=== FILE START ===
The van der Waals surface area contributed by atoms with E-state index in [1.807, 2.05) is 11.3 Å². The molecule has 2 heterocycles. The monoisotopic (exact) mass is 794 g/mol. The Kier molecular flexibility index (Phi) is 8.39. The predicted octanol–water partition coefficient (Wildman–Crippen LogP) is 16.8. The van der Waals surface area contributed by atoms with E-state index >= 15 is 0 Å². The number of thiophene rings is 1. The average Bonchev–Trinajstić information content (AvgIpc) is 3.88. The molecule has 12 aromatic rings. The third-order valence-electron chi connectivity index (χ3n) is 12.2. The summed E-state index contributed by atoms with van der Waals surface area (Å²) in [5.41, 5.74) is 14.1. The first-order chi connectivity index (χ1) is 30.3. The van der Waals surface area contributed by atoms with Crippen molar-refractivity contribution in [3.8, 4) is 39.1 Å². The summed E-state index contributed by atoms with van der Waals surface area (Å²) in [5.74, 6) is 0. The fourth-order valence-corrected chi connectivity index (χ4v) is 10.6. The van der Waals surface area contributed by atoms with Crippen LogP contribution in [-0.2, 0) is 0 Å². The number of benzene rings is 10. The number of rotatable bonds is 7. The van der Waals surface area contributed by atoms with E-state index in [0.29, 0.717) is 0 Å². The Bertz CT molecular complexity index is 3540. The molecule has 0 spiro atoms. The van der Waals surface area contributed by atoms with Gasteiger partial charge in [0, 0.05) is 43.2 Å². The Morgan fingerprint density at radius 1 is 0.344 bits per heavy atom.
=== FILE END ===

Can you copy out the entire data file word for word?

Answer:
The van der Waals surface area contributed by atoms with E-state index in [1.807, 2.05) is 11.3 Å². The molecule has 2 heterocycles. The monoisotopic (exact) mass is 794 g/mol. The Kier molecular flexibility index (Phi) is 8.39. The predicted octanol–water partition coefficient (Wildman–Crippen LogP) is 16.8. The van der Waals surface area contributed by atoms with E-state index >= 15 is 0 Å². The number of thiophene rings is 1. The average Bonchev–Trinajstić information content (AvgIpc) is 3.88. The molecule has 12 aromatic rings. The third-order valence-electron chi connectivity index (χ3n) is 12.2. The summed E-state index contributed by atoms with van der Waals surface area (Å²) in [5.41, 5.74) is 14.1. The first-order chi connectivity index (χ1) is 30.3. The van der Waals surface area contributed by atoms with Crippen molar-refractivity contribution in [3.8, 4) is 39.1 Å². The summed E-state index contributed by atoms with van der Waals surface area (Å²) in [5.74, 6) is 0. The fourth-order valence-corrected chi connectivity index (χ4v) is 10.6. The van der Waals surface area contributed by atoms with Crippen LogP contribution in [-0.2, 0) is 0 Å². The number of benzene rings is 10. The number of rotatable bonds is 7. The van der Waals surface area contributed by atoms with E-state index in [0.29, 0.717) is 0 Å². The Bertz CT molecular complexity index is 3540. The molecule has 0 spiro atoms. The van der Waals surface area contributed by atoms with Gasteiger partial charge in [0, 0.05) is 43.2 Å². The Morgan fingerprint density at radius 1 is 0.344 bits per heavy atom.